John Dewan’s Stat of the Week™

Soriano bats leadoff—once and for all

I hope it’s finally put to bed.

Bill James Handbook 2009This past weekend Lou Piniella experimented with his lineup and put Alfonso Soriano in the number–three slot in the batting order. He did it Friday and Saturday. The Cubs lost both games while Soriano went 1–for–8 with three whiffs. He was back at leadoff on Sunday and immediately celebrated by starting off the game with a home run for the 52nd time in his career (third–most in major league history).

Alfonso Soriano is not your prototypical leadoff man. His on–base percentage is lacking and his home–run power is something you’d like to see in the middle of the lineup. But the bottom line is that he loves batting leadoff and all the numbers back him up. He’s a career .294 hitter batting leadoff and has only hit .263 batting elsewhere. He has one home run every 16 at–bats batting first and one every 22 batting elsewhere.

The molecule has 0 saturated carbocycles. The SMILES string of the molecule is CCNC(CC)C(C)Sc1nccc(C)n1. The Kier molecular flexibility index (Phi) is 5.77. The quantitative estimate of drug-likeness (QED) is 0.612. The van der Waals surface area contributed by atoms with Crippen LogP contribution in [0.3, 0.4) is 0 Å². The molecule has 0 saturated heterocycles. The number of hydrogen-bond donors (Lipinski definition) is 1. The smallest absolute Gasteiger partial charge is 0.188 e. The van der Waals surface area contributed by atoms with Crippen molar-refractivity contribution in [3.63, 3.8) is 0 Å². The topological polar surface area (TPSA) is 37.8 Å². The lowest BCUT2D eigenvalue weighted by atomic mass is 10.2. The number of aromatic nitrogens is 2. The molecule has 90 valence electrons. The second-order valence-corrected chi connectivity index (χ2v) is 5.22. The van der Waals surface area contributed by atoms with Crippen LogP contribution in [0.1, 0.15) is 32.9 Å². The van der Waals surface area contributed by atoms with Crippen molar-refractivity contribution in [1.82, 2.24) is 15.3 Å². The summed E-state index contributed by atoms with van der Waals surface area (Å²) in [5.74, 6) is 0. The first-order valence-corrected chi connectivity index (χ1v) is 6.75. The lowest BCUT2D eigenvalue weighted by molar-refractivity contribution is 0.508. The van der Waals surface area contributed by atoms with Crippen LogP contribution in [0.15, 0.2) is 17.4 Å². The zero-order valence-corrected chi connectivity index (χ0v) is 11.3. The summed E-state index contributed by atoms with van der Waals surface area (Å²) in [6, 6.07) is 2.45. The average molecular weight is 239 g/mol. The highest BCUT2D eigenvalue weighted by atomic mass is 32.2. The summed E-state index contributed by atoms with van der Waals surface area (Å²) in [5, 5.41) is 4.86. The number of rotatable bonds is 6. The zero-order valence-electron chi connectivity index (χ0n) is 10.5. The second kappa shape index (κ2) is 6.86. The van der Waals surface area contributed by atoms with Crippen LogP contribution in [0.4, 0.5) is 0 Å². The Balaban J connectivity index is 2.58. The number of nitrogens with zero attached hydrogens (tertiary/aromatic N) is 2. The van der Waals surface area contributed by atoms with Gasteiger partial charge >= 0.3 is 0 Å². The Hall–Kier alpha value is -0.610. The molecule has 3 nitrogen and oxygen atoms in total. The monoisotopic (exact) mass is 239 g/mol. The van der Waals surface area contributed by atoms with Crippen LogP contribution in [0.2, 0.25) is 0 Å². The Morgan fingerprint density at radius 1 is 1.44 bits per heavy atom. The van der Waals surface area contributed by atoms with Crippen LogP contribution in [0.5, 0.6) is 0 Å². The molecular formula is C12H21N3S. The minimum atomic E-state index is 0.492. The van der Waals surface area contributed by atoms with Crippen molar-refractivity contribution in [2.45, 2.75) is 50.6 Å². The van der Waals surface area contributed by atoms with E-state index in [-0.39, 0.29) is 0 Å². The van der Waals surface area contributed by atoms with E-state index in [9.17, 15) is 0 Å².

Here’s how he and the Cubs have done since he joined them at the start of the 2007 season.

Cubs Record Overall


.560 winning percentage

Cubs without Soriano



Cubs with Soriano leadoff



Cubs with Soriano elsewhere



The Cubs are a .500 team when Soriano doesn’t play. They’ve played .600 ball when he bats leadoff and have a .300 winning percentage when he’s elsewhere in the lineup. Batting leadoff for the Cubs, Soriano is hitting exactly .300 with a home run every 15 at–bats. Batting elsewhere he’s 6–for–53 (.113) with no home runs.

Chicago Cubs fans: Let’s not have this discussion anymore. Alfonso bats leadoff. QED. Once and for all. Done. Finished. End of discussion.

Used with permission from John Dewan’s Stat of the Week™,

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    April 28, 2009  Tags: ,   Posted in: John Dewan, Stat of the Week, stats

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